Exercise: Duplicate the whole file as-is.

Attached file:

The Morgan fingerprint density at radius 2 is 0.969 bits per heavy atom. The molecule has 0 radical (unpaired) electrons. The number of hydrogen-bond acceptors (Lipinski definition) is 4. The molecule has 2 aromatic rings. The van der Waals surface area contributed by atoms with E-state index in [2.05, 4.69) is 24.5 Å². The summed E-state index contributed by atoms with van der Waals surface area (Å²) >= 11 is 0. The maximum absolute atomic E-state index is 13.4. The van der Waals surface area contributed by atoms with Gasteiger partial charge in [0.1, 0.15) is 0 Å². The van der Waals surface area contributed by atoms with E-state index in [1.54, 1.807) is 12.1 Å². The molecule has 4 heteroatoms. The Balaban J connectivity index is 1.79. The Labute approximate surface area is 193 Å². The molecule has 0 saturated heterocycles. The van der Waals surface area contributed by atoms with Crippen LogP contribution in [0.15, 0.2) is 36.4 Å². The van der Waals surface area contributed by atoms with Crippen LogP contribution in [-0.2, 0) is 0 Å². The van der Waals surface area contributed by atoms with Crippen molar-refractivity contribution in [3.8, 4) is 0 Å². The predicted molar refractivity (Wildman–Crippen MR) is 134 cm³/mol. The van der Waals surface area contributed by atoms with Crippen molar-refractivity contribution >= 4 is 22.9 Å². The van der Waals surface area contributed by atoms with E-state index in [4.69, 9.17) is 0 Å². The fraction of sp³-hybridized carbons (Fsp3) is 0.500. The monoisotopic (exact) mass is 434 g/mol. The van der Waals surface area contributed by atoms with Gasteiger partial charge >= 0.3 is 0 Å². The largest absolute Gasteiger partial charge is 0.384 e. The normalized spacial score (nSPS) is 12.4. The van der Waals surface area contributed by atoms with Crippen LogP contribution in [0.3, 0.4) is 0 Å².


The Morgan fingerprint density at radius 2 is 0.969 bits per heavy atom. The molecule has 0 radical (unpaired) electrons. The number of hydrogen-bond acceptors (Lipinski definition) is 4. The molecule has 2 aromatic rings. The van der Waals surface area contributed by atoms with E-state index in [2.05, 4.69) is 24.5 Å². The summed E-state index contributed by atoms with van der Waals surface area (Å²) >= 11 is 0. The maximum absolute atomic E-state index is 13.4. The van der Waals surface area contributed by atoms with Gasteiger partial charge in [0.1, 0.15) is 0 Å². The van der Waals surface area contributed by atoms with E-state index in [1.54, 1.807) is 12.1 Å². The molecule has 4 heteroatoms. The Balaban J connectivity index is 1.79. The Labute approximate surface area is 193 Å². The molecule has 0 saturated heterocycles. The van der Waals surface area contributed by atoms with Crippen LogP contribution in [0.15, 0.2) is 36.4 Å². The van der Waals surface area contributed by atoms with Crippen LogP contribution in [-0.2, 0) is 0 Å². The van der Waals surface area contributed by atoms with Crippen molar-refractivity contribution in [3.8, 4) is 0 Å². The predicted molar refractivity (Wildman–Crippen MR) is 134 cm³/mol. The van der Waals surface area contributed by atoms with Crippen molar-refractivity contribution >= 4 is 22.9 Å². The van der Waals surface area contributed by atoms with E-state index in [4.69, 9.17) is 0 Å². The fraction of sp³-hybridized carbons (Fsp3) is 0.500. The monoisotopic (exact) mass is 434 g/mol. The van der Waals surface area contributed by atoms with Gasteiger partial charge >= 0.3 is 0 Å². The largest absolute Gasteiger partial charge is 0.384 e. The normalized spacial score (nSPS) is 12.4. The van der Waals surface area contributed by atoms with Crippen LogP contribution in [0.3, 0.4) is 0 Å².